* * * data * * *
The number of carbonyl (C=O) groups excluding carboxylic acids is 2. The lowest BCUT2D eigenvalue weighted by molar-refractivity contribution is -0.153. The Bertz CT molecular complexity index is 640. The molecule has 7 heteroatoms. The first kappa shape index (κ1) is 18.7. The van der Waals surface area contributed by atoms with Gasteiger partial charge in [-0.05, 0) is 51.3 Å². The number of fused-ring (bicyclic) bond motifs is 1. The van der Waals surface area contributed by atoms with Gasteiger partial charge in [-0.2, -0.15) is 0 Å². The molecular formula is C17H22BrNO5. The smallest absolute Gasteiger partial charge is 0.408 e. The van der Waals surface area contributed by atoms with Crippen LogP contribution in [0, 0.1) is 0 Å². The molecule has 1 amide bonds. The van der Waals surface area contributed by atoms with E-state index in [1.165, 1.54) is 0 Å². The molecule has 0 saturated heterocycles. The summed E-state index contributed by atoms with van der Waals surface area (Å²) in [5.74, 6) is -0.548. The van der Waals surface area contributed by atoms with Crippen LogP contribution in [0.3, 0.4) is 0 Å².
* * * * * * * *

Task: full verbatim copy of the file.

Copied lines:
The number of carbonyl (C=O) groups excluding carboxylic acids is 2. The lowest BCUT2D eigenvalue weighted by molar-refractivity contribution is -0.153. The Bertz CT molecular complexity index is 640. The molecule has 7 heteroatoms. The first kappa shape index (κ1) is 18.7. The van der Waals surface area contributed by atoms with Gasteiger partial charge in [-0.05, 0) is 51.3 Å². The number of fused-ring (bicyclic) bond motifs is 1. The van der Waals surface area contributed by atoms with Gasteiger partial charge in [-0.2, -0.15) is 0 Å². The molecular formula is C17H22BrNO5. The smallest absolute Gasteiger partial charge is 0.408 e. The van der Waals surface area contributed by atoms with Crippen LogP contribution in [0, 0.1) is 0 Å². The molecule has 1 amide bonds. The van der Waals surface area contributed by atoms with E-state index in [1.165, 1.54) is 0 Å². The molecule has 0 saturated heterocycles. The summed E-state index contributed by atoms with van der Waals surface area (Å²) in [5.74, 6) is -0.548. The van der Waals surface area contributed by atoms with Crippen LogP contribution in [0.3, 0.4) is 0 Å².